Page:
Finally, there was some interesting 2006 and 2008 news over the weekend. Sen. Kay Bailey Hutchison said she won’t challenge Texas Gov. Rick Perry in what would have been an entertaining and potentially nasty GOP gubernatorial primary fight. And Sen. Joe Biden (D) yesterday said he intends to run for president, although a Biden spokesman tells NBC’s Andrea Mitchell that the Senator didn’t actually declare; rather, he’s simply testing the waters. Nevertheless, Mitchell notes that people close to Biden acknowledge that what he said yesterday could politicize his role as a leading critic of the Administration’s foreign policy.

OTHER COUNTRIES’ ELECTIONS
In Iran’s election for president, former president Ali Akbar Hashemi Rafsanjani will compete in a run off against the hard-line mayor of Tehran, Mahmoud Ahmadinejad. But Mehdi Karroubi -- another candidate for Iran's president -- said the election was rigged and made allegations of fraud. From The New York Times: "It was a bold move in a country that does not generally tolerate such forms of public dissent, and it threw an element of confusion and uncertainty into the race just as the authorities were finalizing the election results, planning for the runoff and pointing to the outcome as a validation of this country's religion-based system of government... 'I think some of the power bases have changed the decision,' he said at his news conference. 'I have documents. I can show tapes to prove there have been speeches to make people to vote for certain candidates.'" 

The Wall Street Journal editorial page argues that the “most astonishing aspect” of Friday’s presidential election in Iran was “that Tehran managed to convince so many in the West that this is a real demonstration of democracy. All power is held by Supreme Leader Ali Khameni, his Council of Guardians and the small clique of military officers and businessmen around him. The Council disqualified more than 1,000 candidates before the election, vetting only contestants who support the regime's ideological lines.”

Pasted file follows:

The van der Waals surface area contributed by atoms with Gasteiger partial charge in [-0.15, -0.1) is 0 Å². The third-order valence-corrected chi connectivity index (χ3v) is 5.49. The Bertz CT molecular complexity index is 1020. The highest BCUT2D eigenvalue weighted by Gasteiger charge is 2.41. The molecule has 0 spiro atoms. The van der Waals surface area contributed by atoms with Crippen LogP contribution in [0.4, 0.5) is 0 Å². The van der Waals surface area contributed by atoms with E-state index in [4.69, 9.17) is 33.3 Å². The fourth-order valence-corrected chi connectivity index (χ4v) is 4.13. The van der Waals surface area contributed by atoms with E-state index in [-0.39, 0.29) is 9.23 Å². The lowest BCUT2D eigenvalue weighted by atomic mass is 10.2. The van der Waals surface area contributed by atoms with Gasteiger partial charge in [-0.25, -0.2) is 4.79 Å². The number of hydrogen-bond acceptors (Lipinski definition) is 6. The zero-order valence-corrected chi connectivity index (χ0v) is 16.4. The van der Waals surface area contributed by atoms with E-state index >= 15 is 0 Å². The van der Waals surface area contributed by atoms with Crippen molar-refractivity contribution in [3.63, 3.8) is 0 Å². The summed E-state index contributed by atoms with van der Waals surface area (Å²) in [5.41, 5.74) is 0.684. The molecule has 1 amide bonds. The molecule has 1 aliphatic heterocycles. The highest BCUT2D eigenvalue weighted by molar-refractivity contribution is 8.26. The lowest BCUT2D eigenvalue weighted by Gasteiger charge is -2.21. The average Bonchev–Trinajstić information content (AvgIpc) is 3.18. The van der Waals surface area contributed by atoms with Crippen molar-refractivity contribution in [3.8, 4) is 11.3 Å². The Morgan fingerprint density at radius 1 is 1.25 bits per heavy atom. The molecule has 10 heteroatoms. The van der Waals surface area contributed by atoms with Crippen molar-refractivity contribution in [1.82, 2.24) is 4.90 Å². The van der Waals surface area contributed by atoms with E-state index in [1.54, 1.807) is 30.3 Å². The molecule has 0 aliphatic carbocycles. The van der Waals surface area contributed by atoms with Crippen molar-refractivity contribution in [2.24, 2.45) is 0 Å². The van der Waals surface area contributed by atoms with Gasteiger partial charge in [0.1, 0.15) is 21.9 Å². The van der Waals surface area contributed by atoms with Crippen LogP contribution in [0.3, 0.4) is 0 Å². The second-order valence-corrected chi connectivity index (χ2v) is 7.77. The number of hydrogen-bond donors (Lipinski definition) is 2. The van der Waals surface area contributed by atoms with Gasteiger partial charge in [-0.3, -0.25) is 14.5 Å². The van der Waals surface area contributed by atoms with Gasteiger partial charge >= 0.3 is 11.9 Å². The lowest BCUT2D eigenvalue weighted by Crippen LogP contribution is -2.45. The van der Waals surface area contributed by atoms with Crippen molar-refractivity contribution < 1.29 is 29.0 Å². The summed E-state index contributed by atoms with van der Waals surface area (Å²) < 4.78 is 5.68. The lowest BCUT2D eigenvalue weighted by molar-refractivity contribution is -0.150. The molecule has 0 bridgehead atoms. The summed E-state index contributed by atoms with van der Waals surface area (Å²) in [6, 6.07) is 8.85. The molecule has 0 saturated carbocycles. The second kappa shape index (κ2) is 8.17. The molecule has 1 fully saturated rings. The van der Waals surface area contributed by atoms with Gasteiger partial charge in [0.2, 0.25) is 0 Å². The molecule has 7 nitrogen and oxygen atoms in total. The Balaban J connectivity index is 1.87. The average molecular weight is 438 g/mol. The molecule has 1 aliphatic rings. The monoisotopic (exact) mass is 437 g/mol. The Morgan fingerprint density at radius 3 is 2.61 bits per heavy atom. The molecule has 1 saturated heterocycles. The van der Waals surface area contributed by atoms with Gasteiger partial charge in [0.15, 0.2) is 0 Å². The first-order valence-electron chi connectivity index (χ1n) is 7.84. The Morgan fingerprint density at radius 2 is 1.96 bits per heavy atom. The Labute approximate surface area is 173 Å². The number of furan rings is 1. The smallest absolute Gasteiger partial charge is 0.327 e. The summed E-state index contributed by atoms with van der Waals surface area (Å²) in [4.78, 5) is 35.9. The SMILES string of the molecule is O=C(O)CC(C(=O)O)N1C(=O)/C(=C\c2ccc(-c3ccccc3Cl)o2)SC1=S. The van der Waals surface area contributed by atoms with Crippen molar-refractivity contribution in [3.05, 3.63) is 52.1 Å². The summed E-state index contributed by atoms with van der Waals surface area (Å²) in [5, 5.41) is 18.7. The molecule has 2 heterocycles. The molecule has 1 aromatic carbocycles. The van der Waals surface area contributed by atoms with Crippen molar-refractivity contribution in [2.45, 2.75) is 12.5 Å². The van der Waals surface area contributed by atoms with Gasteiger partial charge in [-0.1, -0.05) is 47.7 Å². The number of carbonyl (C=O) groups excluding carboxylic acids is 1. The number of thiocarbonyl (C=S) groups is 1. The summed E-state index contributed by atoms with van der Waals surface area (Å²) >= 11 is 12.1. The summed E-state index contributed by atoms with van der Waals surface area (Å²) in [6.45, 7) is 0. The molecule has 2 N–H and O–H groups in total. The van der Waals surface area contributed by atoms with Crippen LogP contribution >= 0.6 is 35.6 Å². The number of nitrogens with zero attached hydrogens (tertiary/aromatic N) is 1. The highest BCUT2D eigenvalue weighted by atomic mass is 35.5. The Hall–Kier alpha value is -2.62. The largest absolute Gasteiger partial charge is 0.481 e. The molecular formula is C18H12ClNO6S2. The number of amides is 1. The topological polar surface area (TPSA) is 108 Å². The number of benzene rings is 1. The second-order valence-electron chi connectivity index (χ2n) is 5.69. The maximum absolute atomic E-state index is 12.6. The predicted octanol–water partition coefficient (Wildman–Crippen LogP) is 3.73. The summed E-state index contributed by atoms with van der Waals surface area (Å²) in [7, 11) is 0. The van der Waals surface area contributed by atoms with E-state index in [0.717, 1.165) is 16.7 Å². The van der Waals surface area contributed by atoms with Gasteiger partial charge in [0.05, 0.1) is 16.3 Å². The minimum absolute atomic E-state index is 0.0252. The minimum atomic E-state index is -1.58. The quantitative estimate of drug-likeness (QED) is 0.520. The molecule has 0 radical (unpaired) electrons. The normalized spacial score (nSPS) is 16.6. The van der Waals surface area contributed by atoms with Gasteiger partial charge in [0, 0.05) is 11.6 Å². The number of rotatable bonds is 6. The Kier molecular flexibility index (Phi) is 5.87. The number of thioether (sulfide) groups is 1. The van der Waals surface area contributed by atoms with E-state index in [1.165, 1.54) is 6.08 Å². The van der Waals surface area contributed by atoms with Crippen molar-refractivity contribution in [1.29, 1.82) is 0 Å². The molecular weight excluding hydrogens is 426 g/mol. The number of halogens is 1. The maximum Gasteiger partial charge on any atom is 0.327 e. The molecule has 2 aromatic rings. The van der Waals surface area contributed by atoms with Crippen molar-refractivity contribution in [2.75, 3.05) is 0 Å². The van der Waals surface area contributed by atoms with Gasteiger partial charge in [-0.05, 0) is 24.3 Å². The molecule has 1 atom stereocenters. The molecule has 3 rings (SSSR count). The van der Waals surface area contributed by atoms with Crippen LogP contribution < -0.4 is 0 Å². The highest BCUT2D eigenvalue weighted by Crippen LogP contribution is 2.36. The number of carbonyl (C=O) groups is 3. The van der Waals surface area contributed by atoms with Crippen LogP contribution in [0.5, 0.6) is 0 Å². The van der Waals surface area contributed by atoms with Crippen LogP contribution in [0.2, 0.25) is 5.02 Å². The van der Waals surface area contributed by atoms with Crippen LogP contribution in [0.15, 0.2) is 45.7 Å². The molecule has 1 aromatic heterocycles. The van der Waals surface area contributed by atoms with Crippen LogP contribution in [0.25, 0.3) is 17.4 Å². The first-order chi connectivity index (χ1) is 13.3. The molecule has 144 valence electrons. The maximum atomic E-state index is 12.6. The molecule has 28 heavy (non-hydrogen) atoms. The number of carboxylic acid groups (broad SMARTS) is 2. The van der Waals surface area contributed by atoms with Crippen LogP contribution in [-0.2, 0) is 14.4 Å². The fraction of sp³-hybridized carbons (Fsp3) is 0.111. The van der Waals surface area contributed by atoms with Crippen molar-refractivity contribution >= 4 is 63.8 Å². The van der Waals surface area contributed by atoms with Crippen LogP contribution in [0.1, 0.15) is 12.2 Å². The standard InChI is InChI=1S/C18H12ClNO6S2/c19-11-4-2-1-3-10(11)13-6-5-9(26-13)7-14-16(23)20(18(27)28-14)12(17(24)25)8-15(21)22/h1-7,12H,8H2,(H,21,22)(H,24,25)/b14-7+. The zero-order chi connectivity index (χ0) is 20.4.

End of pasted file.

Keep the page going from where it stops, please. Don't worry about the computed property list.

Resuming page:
An anti-Syrian alliance (headed by the son of Lebanon's assassinated prime minister) won a stunning majority in yesterday's elections there, the New York Times writes. "It was a startling change in the way politics have usually been carried out here - along strict clan and religious lines and long under the control of Syria - and perhaps an example of a greater yearning for democracy in the Arab world."  

BOLTON
USA Today covers Condoleezza Rice’s comment that the Senate should give Bolton an up-or-down vote. She also didn’t rule out that Bush might place Bolton in the UN through a recess appointment, if Senate Democrats continue to block his nomination. “Rice would not respond to whether Bush would consider a recess appointment of Bolton - a temporary appointment that does not require Senate approval - if Democrats were to continue to block his nomination.”

Bob Novak in the Chicago Sun Times, once again, highlights Sen. Chris Dodd's key role in blocking Bolton’s confirmation, noting that opposition to Bolton has become a strict party-line affair. Novak predicts today's vote to cut off debate on the nomination will fail, effectively ending any chance of Senate confirmation.

The Washington Post, meanwhile, writes that there have been several different policy changes in arms control since Bolton left his old post at the State Department. “For some of Bolton's fans, the changes appear worrisome, signs perhaps that the Bush administration may water down some of its most principled stands without a vocal advocate in the inner policymaking circle. But for many arms-control advocates and even fellow diplomats, Bolton's departure is a welcome relief and an opportunity to restore a more pragmatic approach to international relations.”

MORE BUSH AGENDA
USA Today previews Bush’s meeting today with EU leaders to discuss a range of topics, including economic growth, the environment, and changes at the UN. The meeting comes after EU leaders “are still reeling from a collapse of budget and political negotiations Friday that plunged their alliance into crisis… The meeting also may reveal how the EU will act globally after the damage caused by the French and Dutch rejection of an EU constitution.”